Designer Morris initially thought the carbon mast would enable the Volvo-60's crucial center of gravity to be lowered, making it more stable.

But requirements for the extra safety gear and additional batteries meant that introduction of the carbon mast contributed only a net weight difference of plus or minus 50 pounds, still significant in a boat in which crews will share toothpaste to save an ounce of baggage.

"At the end of all that research, you always end up with more questions than answers," said Morris. "All we know is, hull shapes are significantly faster than last time. We aren't going to say what these changes are, but they can't be anything like the bow, because the rules just don't allow it.

"We look at the unrestricted parts of the hull and beaver away there until we strike gold."

To see which of the five Farr designs is fastest, keep an eye on their client syndicates - illbruck Challenge, News Corporation, Tyco, Assa Abloy, and Team SEB.

"If you went out there," said Bowler, pointing to the design offices, "and asked everyone which they would back if they were forced to put a dollar on a boat, you would probably get five different answers."

The Farr team also is designing a boat to compete for yachting's most prestigious trophy, the America's Cup, a regatta it has yet to win.

A designer can only be involved with a single America's Cup entrant, and the Farr team is working for software entrepreneur Larry Ellison's OracleRACING syndicate.

Here, the starting point has been Black Magic, the innovative New Zealand boat that trounced Italy's Prada syndicate, 5-0, in Auckland earlier this year. It introduced a new "knuckle" bow, "millenium" rig, and refined wing keel, all of which the Farr team has analyzed.

"We would be lying if we said Black Magic hadn't influenced our design," said Farr. "But we have to go way over that hurdle. We have to find something substantially better, because [Team New Zealand is] going to improve on that."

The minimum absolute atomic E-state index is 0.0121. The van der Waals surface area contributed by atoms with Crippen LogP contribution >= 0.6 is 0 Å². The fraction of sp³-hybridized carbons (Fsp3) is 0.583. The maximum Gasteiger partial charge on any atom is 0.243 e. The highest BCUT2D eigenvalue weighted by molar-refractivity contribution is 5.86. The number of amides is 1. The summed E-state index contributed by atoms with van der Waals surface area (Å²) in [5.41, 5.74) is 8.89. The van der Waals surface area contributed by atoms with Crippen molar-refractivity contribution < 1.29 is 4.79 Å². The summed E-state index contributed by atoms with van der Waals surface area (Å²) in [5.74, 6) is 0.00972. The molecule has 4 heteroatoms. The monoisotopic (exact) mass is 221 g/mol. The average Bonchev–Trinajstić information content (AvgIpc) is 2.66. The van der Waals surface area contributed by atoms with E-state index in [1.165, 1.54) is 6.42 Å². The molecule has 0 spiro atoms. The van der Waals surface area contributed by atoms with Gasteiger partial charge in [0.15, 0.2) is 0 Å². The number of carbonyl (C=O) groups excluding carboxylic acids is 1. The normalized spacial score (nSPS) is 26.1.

He views the Kiwis - with their two consecutive America's Cup wins, the best boat, and a continuous research program - as clearly the team to beat. Next come the Italians, who went straight from their America's Cup defeat into a new development program with an uninterrupted flow of funding from fashion house Prada.

Farr's earlier success spurred his move from Auckland to Annapolis, where he works in an office overlooking Back Creek.

After making his original mark in dinghy racing, he turned his attention to larger boats under the International Offshore Rule introduced in the 1970s.

As his reputation grew, he and Bowler, partners since 1980, decided they needed to establish a presence in the Northern Hemisphere, where many of their boats were being sold.

After deciding the West Coast was too far from Europe and Newport, R.I., had too many yacht designers, they settled in Annapolis, attracted by Chesapeake Bay and its nearby airports.

From here, they have pioneered the introduction of composite sandwich construction for hulls, developed Kevlar as a reinforcing agent, and spurred development of carbon spars, earning recognition as the world's foremost designers of both racing and cruising boats.

If you have a boating event or experience to share, Gilbert Lewthwaite can be contacted on 202-416-0262, or be e-mail at